And, to be fair, there is one big factor that is likely more important than money for many of them: winning. I truly believe players want to win. They say it all the time and there’s no reason to think they’re being disingenuous about that, especially the ones who have been around the game a long time.

I’ll note, however, that given how success cycles work in baseball (i.e. teams that aren’t close to being true contenders aren’t likely to be spending big in free agency anyway) that consideration often washes out of the system. Every year you hear of one or two losing teams making a big, competitive offer to a free agent, but it’s not that common.

What I’m talking about more here are the truly soft factors. Factors which often anchor hot stove rumors, but which rarely if ever truly stand out as determining factors when it comes to where a free agent ends up. Examples of these include geographic proximity to where the player grew up, his wife grew up, he went to college or what have you. Remember how CC Sabathia was going to play in California? And Mark Teixeira was going to play for Baltimore? Heck, I’m so old I remember when Brandon Webb was gonna break the bank playing for the Reds.

It’s pretty rare, though, for that to pan out. Sabathia and Teixeira went to New York. If Brandon Webb’s shoulder had cooperated it’s not likely he would’ve ended up in Cincinnati. Money talks for free agents, much louder than any of the soft considerations. Even when, like Mike Hampton and his Denver-public-school-loving self claimed that he signed with the Rockies for reasons other than the fact that they unloaded the money truck for him.

I think we’re seeing a new soft factor emerge. Today Peter Gammons reported this about David Price:

Cities are fairly strong as soft factors go, I reckon. Somewhere south of money and winning but north of “my wife’s family lives there.” Money can make up the difference between a fun city and a lame city, but if things are equal, going someplace you want to be likely is a factor.

But that second one — being able to hit — seems a bit suspect. This is not the first time I’ve heard that this offseason. Zack Greinke was said to prefer the NL because he likes to hit. I’ve heard this about other pitchers too. I question how important a factor that truly is — the actual hitting part actually affecting a free agent decision — as much as I suspect it’s a negotiating tool designed to get AL teams to pay a premium to get the guy to “give up” hitting. Or, more likely, that it’s code for “it’s WAY easier to pitch in the NL because I get to face a pitcher who can’t hit for crap 2-3 times a game.”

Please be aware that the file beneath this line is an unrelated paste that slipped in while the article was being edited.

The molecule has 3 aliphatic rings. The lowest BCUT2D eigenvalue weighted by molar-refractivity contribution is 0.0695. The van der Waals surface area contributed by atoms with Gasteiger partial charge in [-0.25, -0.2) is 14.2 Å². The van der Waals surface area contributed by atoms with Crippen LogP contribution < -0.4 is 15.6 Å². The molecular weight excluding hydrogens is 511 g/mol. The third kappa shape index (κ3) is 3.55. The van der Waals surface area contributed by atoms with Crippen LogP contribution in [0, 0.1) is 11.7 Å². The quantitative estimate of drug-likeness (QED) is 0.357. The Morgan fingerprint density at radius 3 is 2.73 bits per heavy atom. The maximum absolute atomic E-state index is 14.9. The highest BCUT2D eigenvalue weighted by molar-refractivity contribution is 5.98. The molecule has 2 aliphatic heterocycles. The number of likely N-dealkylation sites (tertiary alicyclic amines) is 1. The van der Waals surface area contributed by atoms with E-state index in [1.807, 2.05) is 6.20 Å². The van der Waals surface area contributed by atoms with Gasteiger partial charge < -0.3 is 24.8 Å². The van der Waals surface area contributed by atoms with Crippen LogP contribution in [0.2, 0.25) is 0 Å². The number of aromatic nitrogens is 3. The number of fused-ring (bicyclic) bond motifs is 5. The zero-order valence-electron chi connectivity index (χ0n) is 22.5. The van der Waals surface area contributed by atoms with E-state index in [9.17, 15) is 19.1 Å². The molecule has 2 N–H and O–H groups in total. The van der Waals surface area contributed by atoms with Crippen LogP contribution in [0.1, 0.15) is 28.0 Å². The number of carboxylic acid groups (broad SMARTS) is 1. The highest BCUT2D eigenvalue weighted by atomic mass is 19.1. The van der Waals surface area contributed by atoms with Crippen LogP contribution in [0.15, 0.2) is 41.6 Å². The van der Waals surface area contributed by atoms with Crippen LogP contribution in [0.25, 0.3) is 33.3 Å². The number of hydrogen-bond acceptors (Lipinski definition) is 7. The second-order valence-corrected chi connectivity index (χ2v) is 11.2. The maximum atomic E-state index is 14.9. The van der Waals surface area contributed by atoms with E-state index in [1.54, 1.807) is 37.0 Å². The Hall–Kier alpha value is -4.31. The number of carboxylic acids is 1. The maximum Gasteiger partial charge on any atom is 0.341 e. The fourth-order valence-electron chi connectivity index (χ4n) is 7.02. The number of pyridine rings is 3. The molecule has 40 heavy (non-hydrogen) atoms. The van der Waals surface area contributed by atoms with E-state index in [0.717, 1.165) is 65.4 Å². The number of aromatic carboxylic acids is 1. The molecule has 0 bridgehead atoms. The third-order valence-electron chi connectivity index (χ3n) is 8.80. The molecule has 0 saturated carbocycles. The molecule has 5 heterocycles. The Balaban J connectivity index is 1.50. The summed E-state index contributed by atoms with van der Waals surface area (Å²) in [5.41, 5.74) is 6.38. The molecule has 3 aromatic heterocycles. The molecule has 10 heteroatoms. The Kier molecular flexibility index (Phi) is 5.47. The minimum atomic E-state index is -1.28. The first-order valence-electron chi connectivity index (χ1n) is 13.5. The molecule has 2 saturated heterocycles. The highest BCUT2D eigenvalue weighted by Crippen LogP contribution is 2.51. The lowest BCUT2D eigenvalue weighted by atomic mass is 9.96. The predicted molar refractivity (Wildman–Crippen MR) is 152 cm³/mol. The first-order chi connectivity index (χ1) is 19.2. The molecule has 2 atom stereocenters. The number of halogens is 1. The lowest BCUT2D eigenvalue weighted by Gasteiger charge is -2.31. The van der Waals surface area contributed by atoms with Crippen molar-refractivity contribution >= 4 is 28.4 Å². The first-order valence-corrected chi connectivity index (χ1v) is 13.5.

On some level I suppose this is all unknowable. I doubt David Price or some other free agent pitcher is ever going to hold a January press conference in which he says the following:

“Well, the money was absolutely equal between the final two suitors and, as you know, both made the playoffs last year and play in cities with copious cultural resources for my family and me. And, having plotted the two cities on Google Maps, I discovered that the two cities are each EXACTLY 347 miles from my Aunt Tilly’s house! What are the friggin’ odds?

Ultimately, though, I signed here so I could bat.”

Like I said, not likely. But wouldn’t it be something if that happened? If so, I’d probably cast a 12-inch statue of Mike Hampton and start giving out an annual award or something.

Player pool for MLB postseason shares is a record $69 million

television money

MLB just announced the postseason shares for this year and the players’ overall pool is a record total of $69.9 million. Nice.

That total gets divided among playoff participants, with Royals receiving $25,157,573.73 for winning the World Series and Mets getting $16,771,715.82 for finishing runner-up. That works out to $370,069.03 each for the Royals and $300,757.78 each for the Mets.

Jeffrey Flanagan of MLB.com reports that the Royals have issued full playoff shares to a total of 58 people, plus 8.37 partial shares and 50 “cash rewards.” In other words: There was a whole bunch of money to go around if you were in any way involved in the Royals’ championship run.

According to MLB public relations the previous high for the overall player pool was $65.4 million in 2012 and the Mets’ playoff share is the highest ever for a World Series-losing team, topping the Tigers’ share of $291,667.68 in 2006. Kansas City’s playoff share is slightly less than San Francisco received last year.

Here are the individual postseason share amounts by team:

Royals – $370,069.03
Mets – $300,757.78
Blue Jays – $141,834.40
Cubs – $122,327.59
Astros – $36,783.25
Cardinals – $34,223.65
Dodgers – $34,168.74
Rangers – $34,074.40
Pirates – $15,884.20
Yankees – $13,979.99

Marc Anthony gets into the agent business, signs Aroldis Chapman

Aroldis Chapman

There is a somewhat mixed history of entertainers and musicians getting into the sports agent business. Sometimes it works out (Jay-Z has done OK). Sometimes it doesn’t (Master P says “Hi”).

Add another one to the list. A pretty big one. Ken Rosenthal reports that Marc Anthony’s Magnus Media is getting into sports. And the company, Magnus Sports, just signed a new client: Reds closer Aroldis Chapman. From Rosenthal:

The company said in a news release that it will team with a baseball agency, Praver Shapiro Sports Management — and that the group’s first major client will be Reds closer Aroldis Chapman.

Praver Shapiro represents a number of Latin players, including Marlinsshortstop Adeiny Hechavarria, Cubs right fielder Jorge Soler, Reds pitcherRaisel Iglesias and free-agent third baseman Juan Uribe.

Chapman is on the trading block right now but 2016 is his walk year, and barring injury he’ll due for perhaps the biggest payday a closer has ever seen. Whether he’ll actually get it depends on the negotiating skills of the biggest salsa artist the world has ever seen.

Gentlemen: you have a year to get some song title pun/headlines ready.